When the patient stops taking Gilenya, the white blood cell retention is reversed, Novartis explained.

Scientists stress that Gilenya does not cure multiple sclerosis; it can, however, slow down the accumulation of physical problems that MS may cause.

Clinical trials showed that Gilenya 0.5 mg reduced the number of relapses by 52% at one year compared with Avonex (interferon beta-1a IM).

Gilenya also reduced disease activity as measured by the number of new and newly enlarged T2 lesions on MRI scans compared to interferon beta-1a IM (1.6 vs 2.6, respectively, P=0.002) at one year.

In a two-year study, Gilenya demonstrated a reduction relapse rate of 54% compared to a placebo, as well as a 30% reduction of disability progression.

Researchers in both studies also reported statistically significant reductions in brain lesion activity.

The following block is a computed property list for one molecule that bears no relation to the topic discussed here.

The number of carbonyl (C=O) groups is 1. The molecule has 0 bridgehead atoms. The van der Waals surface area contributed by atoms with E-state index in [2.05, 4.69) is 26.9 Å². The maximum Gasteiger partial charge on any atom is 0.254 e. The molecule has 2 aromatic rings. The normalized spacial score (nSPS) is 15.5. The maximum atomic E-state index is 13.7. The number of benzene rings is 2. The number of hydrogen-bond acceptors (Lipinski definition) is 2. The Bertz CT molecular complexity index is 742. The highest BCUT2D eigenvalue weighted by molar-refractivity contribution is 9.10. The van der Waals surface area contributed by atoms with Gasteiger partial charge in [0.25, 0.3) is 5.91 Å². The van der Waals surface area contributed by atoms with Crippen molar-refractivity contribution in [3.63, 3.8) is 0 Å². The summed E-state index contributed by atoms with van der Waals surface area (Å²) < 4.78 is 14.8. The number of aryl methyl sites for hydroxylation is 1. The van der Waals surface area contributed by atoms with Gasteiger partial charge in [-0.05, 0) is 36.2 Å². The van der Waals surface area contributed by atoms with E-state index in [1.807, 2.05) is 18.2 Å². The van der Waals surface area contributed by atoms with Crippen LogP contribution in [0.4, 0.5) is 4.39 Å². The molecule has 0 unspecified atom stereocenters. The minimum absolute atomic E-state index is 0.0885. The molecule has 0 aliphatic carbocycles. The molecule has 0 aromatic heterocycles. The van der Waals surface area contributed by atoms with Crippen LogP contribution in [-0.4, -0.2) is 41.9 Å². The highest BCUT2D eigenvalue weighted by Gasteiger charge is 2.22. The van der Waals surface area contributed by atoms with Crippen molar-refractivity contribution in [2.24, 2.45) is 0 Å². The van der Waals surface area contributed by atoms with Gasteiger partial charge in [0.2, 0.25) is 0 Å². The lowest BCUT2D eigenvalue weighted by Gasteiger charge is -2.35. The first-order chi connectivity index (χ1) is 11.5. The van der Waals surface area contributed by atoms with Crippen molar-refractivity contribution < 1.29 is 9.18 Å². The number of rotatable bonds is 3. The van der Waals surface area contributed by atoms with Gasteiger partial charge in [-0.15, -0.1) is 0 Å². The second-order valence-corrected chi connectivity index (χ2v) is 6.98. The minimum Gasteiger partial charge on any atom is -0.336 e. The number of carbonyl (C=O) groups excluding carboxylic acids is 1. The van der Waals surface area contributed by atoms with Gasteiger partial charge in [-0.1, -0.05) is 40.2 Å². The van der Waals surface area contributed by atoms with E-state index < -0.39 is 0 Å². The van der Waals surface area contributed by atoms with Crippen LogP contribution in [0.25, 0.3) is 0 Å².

In December 2009, Gilenya was submitted to the EMA (European Medicines Agency) as well as to the FDA. The EMA regulatory review, as well as others in various parts of the world are still ongoing.

What is Multiple Sclerosis (MS)?

With MS the central nervous system (CNS) is attacked by the person's own immune system. That is why MS is known as an auto-immune disease. The CNS includes the brain, spinal cord and optic nerves.

Nerve fibers are surrounded by myelin, which protects them. Myelin also helps conduct electrical signals, also termed impulses - i.e. myelin facilitates a good flow of electricity along the nervous system from the brain.